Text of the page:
Hi friends. Here’s how I see baseball on this Thursday, August 26. In spite of all MLB has done to deprive the fans of fun extra-inning games, there was a crowd-pleasing 16-inning marathon last night in Los Angeles. The Dodgers beat the Padres 5—3 in a game the Padres had tied at 3 with 2 runs in the last of the 15th. Upper management in the MLB office must be having ten thousand fits.
The movement to where we are now began in the summer of 2017, before the terms “Covid” and “social distance” were part of the language. In that peaceful, normal summer, there was a 20-inning game in the Northwest League on the 4th of July, and a 21-inning game in the South Atlantic League just 9 days later. The wheels turned during the offseason. When minor league play began in 2018, the now infamous “ghost runner” was placed on second base to start every half inning of extra innings. The idea was that fewer super marathon games would be easier on pitchers and would provide a quicker ending to the game. In the minors at least, the plan seemed to work. I haven’t heard of a minor league game eclipsing 13 innings since the 2018 season began.
Then came Covid and social distancing. For reasons that still leave most fans scratching their heads, the rule that was bad news for the minors would be applied in major league baseball. All during 2020 and this year, with every half inning of extra innings, the “ghost runner” or “mystery runner” is placed on second base. Again, that seemed to make the people in the home office happy, if nobody else.
Then came last night’s game at Chavez Ravine. The Padres looked like the team everybody thought they would be coming out of the gate. Meantime, the Dodgers looked like … well, the Dodgers. Walker Buehler didn’t take a day off, but neither did his mound opponent, Blake Snell. It was a 1—1 tie when they left, and in spite of ghost runners every half inning, it was still a 1—1 tie as the 15th inning began near Midnight. Both teams emptied the swollen bull pens that are now common in baseball. Daniel Camarena was the Padres’ 9th pitcher, truly the last man standing. The Dodgers were on their 8th hurler when the Padres cried “Uncle.”
The Dodgers used small ball to break the tie in the 15th. Chris Taylor was the ghost runner. Will Smith-who had homered in the 8th-singled. The two pulled off a double steal, (how old-world can you get?) and singles by Billy McKinney and Trea Turner made it a 3-1 Dodgers’ lead. The Padres on their mettle tied the game in the home half. With Victor Caratini serving as the ghost runner, Fernando Tatis JR. broke out of an 0-for-6 torpor and launched one over the distant fence to tie it. The Dodgers turned to the MLB 2021 paradigm in the 16th. With the ghost runner on second, AJ Pollock hit one the distance, a blast the Padres had no answer for.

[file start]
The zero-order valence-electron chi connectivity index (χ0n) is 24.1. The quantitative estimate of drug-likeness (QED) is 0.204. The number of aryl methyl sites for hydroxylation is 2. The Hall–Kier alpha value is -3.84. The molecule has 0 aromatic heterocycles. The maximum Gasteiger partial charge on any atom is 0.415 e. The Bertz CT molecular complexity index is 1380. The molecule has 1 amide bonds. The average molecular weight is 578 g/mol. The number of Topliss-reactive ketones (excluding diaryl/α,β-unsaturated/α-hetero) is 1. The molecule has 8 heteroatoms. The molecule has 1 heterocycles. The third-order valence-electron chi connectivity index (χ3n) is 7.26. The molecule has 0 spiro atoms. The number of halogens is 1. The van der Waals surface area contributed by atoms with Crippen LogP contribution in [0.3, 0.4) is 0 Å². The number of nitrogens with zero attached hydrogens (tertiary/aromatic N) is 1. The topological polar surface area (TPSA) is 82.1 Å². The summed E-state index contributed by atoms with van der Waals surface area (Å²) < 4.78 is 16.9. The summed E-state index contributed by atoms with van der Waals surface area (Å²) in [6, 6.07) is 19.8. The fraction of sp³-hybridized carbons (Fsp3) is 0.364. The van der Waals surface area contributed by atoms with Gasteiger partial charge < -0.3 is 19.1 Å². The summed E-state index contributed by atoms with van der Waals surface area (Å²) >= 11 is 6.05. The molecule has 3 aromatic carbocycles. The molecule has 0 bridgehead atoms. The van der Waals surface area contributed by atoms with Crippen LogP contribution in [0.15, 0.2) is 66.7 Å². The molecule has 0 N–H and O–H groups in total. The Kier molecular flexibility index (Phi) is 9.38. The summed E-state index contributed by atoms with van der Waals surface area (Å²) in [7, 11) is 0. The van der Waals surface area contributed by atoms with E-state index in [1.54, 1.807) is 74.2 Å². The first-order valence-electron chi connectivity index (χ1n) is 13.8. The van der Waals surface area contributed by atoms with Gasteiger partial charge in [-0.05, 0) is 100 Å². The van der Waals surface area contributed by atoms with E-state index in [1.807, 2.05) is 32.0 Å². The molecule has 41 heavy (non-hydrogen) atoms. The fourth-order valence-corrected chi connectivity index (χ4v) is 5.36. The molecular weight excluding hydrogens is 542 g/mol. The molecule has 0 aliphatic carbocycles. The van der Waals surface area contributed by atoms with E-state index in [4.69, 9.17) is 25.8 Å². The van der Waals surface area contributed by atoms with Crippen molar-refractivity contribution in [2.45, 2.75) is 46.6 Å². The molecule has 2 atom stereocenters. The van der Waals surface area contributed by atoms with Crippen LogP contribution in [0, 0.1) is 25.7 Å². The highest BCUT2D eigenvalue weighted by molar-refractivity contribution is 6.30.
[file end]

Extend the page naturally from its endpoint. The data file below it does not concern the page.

The homestanding Friars, who had been hitting .202 in their last dozen games went 4 for 52 in this one. Their only safety after the fifth inning was the Tatis’ home run which temporarily tied the game. Blake Snell pitched longer than in any other game in his career, which says a lot about baseball since, say 2015. He got one out in the 8th before Smith’s home run leveled the game. Snell will be 29 this December and has been at the top level since 2016, with a 48—35 record. In 2018 he won every award the league had to offer-and never saw the 8th inning. Tom Seaver would just be getting warmed up by the 8th inning. So would Randy Johnson or Jack Morris. Though he had never been seriously injured, His team showed no confidence in him during the last postseason-repeatedly removing him early. The worst example was when he was dominating the Dodgers and was pulled although he hadn’t thrown 75 pitches. The Dodgers feasted on the Rays’ bull pen and won the World Series. He might as well have called the moving company there and then. He was headed west by New Year’s Eve, traded to the Padres for very little.
While his 6-5 record and 4.58 ERA don’t stand out, his 149 strikeouts in 114 innings do. The Dodgers saw the Snell they could not conquer in the last World Series. The Padres, who haven’t been hitting anybody were totally lost against Walker Buehler who looked either like a Cy Young winner or the old Cyclone himself. His record remains at 13—2, and his already small ERA shrunk like a cotton t-shirt in the dryer. It now stands at 2.02, best in his league. His closest challenger is Corbin Burnes of the Brewers at 2.30. Buehler’s ERA makes his teammate Max Scherzer appear generous with a 2.65, fifth in the circuit.
Along with 7-inning doubleheader games, we can all hope the madness of the “ghost runner” can at least leave the majors, if not leave baseball entirely. It took 4 years, but two teams finally played an old-fashioned marathon, no matter what silly rules the head office put in to try to prevent it.0